"Madam Speaker, you will understand from what I have said that we are creating new and radical institutions to give London the means to solve its problems and maximise its potential. We will also require new ways of working to ensure that the GLA is genuinely accountable to the community it is elected to serve. The GLA will be an open, accessible authority. The assembly will meet regularly and in public. The mayor will have to notify the assembly of

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    all major decisions and give reasons. Each month, there will be a "question time" where the assembly questions the mayor and senior officials. Twice a year, there will be a "people's question time", where the mayor and assembly can be questioned in public and by the public. And every year, the mayor will deliver a "State of London" address, which will be debated in an open, public forum. This is just the starting point. We expect the GLA to develop other imaginative ways to consult and to involve people in its decisions.

    "Our aim is also to simplify the structure of governance in London. A number of organisations will be absorbed wholly or in part by the GLA. This will mean change, but we will work closely with the affected organisations. I would like to reassure staff that transfers will be within the public sector and will be on existing terms and conditions. We will be looking at the pension arrangements, with the view to ensuring that the GLA offers broadly comparable arrangements within the public sector.

    "The financing of the GLA will come from a range of sources. The GLA will inherit existing funding for the services it provides for Londoners. The grant, council tax, business rates and credit approvals currently amount to some £3.3 billion. The mayor will decide how this money is spent. The assembly will approve the mayor's budget and there will be safeguards to protect service standards. The greater part of the authority's funds will be spent on transport, economic development, policing and fire services. The mayor, assembly and their small staff will cost about £20 million a year, less than 1 per cent. of its budget.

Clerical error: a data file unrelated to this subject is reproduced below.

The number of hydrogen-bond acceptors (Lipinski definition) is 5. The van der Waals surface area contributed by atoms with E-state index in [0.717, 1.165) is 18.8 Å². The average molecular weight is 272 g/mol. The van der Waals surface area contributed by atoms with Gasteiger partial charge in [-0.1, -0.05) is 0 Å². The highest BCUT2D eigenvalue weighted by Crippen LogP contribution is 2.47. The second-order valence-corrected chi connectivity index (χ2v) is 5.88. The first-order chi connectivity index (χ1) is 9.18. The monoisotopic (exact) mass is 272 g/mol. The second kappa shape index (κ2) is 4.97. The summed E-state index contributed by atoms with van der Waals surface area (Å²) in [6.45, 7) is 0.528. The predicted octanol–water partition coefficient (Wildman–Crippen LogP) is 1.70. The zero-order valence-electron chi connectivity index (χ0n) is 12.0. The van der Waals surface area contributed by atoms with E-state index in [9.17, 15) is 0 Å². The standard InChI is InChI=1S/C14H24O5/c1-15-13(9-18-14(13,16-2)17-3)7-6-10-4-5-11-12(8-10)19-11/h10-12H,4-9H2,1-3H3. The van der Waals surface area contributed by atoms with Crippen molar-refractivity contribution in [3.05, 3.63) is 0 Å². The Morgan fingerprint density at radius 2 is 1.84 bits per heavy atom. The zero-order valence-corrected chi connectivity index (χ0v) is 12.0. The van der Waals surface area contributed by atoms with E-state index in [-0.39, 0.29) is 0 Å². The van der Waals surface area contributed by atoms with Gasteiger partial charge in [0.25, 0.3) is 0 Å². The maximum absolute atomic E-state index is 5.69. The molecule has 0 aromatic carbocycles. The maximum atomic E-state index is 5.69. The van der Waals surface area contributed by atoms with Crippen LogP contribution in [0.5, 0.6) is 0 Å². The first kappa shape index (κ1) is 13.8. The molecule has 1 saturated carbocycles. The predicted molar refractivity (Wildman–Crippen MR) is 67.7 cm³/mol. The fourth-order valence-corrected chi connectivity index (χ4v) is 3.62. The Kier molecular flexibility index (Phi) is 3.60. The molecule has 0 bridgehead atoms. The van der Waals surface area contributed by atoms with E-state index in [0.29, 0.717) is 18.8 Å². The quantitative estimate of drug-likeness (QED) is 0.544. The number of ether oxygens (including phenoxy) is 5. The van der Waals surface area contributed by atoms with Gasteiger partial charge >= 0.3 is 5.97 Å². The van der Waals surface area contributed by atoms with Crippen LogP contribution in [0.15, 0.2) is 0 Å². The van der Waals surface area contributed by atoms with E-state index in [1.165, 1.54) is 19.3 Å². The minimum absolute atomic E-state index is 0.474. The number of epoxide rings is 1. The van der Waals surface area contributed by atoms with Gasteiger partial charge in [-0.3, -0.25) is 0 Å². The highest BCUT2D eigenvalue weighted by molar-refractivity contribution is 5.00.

"The Government will also spend up to £20 million in preparation for the GLA, including providing its headquarters.

    "These are exciting and radical proposals which I am proud to present to the House. They are a significant part of the Government's programme of constitutional reform. They correct one of the previous government's most foolish, undemocratic and reckless acts. They secure the role of the boroughs. They place responsibility for taking decisions at the right level. London will have an elected mayor for the first time in British history. Above all, these proposals provide a choice and a voice for London and return government to the people of London."

My Lords, that concludes the Statement.

6.49 p.m.